I’m a full-time working mom to three young kids. Add in a husband, late nights of work, extracurricular activities, and a home to take care of, it can be “full-on crazy town.” Regardless of what busyness fills your life, it is important to take control of how you prioritize tasks if you’re going to navigate life being pulled in so many directions every day. Busyness can lead to aimlessness, if you let it. I focus on the following three areas regularly to manage my time.
Rise early, and set yourself up for success the night before.
Get up in the morning as early as possible. It’s no coincidence that the Bible makes a point to emphasize the importance of rising early in the morning. We see Jesus model the importance of getting up before anyone else several times in the Bible, sometimes so early that it is still dark out (Mark 1:35). Getting up early allows time for us to organize thoughts and goals for the day, cast our cares on him, and spend time in the Word.
When I’m exhausted from a particularly long day, it can be pure dread to imagine getting up early the next day, especially if I already had a late night. To maximize my likelihood of getting up before my family, I do as much as I can the night before like making lunches, setting out my clothes, or preparing my devotions for the next morning. Knowing these practical tasks are done before I even wake up unburdens me of feeling overwhelmed and motivates me to get up early the next day.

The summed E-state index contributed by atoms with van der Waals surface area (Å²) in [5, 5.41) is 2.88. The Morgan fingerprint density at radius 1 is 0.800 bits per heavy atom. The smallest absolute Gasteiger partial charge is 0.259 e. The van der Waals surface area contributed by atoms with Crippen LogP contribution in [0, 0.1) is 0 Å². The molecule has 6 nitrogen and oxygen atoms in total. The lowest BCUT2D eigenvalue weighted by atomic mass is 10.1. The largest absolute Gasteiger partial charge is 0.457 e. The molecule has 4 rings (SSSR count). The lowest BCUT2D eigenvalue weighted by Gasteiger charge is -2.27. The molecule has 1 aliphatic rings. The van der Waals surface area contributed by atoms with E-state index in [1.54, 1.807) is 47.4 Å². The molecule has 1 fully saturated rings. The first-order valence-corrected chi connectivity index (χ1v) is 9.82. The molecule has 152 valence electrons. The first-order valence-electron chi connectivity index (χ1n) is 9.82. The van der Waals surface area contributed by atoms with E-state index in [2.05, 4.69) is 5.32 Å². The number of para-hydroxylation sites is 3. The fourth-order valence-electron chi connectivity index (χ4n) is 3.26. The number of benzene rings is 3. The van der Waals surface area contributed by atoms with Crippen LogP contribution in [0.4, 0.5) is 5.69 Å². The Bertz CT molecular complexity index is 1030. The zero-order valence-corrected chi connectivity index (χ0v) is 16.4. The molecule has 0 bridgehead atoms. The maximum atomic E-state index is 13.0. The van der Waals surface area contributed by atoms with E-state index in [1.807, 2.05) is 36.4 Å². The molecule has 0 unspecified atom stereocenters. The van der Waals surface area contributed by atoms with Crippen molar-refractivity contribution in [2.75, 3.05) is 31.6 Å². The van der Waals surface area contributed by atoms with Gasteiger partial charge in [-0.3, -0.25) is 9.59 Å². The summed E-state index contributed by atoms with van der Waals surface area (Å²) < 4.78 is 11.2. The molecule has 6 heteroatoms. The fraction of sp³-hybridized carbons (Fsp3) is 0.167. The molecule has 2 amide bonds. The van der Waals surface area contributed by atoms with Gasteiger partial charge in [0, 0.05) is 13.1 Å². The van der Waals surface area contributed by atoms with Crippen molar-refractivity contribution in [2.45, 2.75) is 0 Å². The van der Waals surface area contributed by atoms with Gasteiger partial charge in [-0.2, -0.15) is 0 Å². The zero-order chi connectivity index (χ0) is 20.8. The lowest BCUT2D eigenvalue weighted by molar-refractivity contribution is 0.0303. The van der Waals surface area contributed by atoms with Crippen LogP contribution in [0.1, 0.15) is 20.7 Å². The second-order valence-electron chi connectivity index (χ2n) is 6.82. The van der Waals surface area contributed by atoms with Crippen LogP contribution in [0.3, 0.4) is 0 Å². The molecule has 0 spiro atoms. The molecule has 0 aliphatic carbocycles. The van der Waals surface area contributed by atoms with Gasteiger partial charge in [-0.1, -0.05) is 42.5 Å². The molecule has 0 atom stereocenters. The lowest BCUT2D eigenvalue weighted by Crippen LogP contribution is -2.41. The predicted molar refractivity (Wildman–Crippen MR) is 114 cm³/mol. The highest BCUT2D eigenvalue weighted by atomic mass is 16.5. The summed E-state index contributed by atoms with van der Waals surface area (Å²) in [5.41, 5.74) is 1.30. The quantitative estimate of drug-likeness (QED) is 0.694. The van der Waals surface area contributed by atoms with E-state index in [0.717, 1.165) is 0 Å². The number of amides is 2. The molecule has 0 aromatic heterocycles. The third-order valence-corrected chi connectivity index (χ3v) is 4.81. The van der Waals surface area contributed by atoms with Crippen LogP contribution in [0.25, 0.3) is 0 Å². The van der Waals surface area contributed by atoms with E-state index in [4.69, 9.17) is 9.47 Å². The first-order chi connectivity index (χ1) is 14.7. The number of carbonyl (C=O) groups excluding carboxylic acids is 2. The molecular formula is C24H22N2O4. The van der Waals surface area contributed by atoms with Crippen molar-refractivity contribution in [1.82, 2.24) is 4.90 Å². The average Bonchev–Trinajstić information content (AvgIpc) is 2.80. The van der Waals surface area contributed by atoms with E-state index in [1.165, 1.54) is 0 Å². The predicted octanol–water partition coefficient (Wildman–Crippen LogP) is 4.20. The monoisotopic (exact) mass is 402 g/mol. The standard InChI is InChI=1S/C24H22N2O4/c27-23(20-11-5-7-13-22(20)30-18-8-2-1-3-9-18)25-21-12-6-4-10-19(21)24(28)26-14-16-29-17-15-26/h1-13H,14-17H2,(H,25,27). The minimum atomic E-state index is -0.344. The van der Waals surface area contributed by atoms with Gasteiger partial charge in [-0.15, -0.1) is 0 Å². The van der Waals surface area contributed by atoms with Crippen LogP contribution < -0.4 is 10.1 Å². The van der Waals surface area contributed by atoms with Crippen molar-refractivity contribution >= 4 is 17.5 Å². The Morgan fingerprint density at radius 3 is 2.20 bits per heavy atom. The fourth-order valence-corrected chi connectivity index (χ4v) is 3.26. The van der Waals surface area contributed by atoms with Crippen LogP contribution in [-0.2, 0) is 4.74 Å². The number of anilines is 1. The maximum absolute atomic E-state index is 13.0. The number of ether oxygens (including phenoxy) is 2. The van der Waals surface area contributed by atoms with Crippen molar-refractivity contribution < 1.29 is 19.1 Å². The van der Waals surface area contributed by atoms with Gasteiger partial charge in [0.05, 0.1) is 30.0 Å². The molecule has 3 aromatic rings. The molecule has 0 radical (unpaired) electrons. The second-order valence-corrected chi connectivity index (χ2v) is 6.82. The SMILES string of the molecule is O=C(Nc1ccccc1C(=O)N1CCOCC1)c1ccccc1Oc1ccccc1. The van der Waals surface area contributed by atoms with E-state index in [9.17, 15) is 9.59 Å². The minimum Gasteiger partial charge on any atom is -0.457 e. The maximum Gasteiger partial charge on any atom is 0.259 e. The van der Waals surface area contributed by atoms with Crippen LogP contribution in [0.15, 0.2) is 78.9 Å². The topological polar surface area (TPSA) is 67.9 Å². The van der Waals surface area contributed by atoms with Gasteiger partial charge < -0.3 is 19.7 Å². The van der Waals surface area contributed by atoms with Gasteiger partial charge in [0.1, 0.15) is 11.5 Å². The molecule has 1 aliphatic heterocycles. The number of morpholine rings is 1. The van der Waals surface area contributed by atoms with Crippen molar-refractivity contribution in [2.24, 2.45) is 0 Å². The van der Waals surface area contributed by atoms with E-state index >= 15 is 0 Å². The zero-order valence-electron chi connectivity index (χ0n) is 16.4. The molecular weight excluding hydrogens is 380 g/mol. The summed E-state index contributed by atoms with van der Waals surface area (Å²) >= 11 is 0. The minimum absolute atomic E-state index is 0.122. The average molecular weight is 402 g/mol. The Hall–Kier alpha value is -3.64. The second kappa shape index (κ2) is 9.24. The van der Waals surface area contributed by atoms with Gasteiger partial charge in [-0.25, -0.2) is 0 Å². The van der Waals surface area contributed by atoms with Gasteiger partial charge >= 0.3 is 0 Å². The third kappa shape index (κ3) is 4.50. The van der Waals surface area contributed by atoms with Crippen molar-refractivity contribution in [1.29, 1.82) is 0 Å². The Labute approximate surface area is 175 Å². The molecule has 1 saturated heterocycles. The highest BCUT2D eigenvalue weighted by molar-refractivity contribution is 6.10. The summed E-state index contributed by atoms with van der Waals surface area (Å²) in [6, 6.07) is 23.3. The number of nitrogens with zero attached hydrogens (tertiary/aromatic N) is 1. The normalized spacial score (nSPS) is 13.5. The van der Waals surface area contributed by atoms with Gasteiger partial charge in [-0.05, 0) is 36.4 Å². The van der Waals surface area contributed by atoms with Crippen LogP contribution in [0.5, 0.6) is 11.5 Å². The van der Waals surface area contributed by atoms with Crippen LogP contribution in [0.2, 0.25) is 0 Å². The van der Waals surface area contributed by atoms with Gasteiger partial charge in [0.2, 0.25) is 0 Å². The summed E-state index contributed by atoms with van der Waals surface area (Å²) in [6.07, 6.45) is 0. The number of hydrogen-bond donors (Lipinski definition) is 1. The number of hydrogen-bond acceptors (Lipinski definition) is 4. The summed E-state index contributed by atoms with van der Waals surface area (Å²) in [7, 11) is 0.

Designate times to plan and discuss important discussions.
Early on in my marriage, it would not be uncommon for me to make a phone call to Matt in the middle of our workdays to discuss an “urgent” matter, because it “could not wait” until later. I was also in an endless cycle of frustration because if I waited, I wasn’t sure I would remember the issue. However, my husband was feeling ambushed and unprepared to have these middle of the day discussions. Through much prayer (and marital conflict), we settled on designating specific times throughout the week to talk about certain things that needed more thoughtful discussion. This has helped to:
- Keep thoughts in their rightful place. Scheduling time for discussions helps me to be more self-controlled throughout the day;
- Set expectations for what each other’s responsibilities are in the home and family. This also allows us to care for one another by picking up the slack when the opportunity arises;
- Delegate or remove responsibilities that don’t absolutely need to be done.
Remember what really matters when we consider our busy schedules.
The American way is to be busy. We are busy with work, kids, activities, and school. Frankly, we are just busy with ourselves. In Ecclesiastes, the writer explores these numerous dead ends where people try to find potential meaning in life (work, riches, knowledge, food, etc.), and exclaims throughout the text that they are all vanity. Upon taking stock of people meaninglessly toiling away, he wonders if the dead are more fortunate than the living (Ecc. 4:2).
Indeed, a life that is without meaning is hopeless and full of despair, so we must instead live a life with eternity in mind in order for God to help us make sense of it all. Sister, if you are burdened with the endless busyness of life and aren’t sure where to start, I pray that you’ll begin with allowing God to meet you right where you are and seeing it all with a sense of eternity in your heart.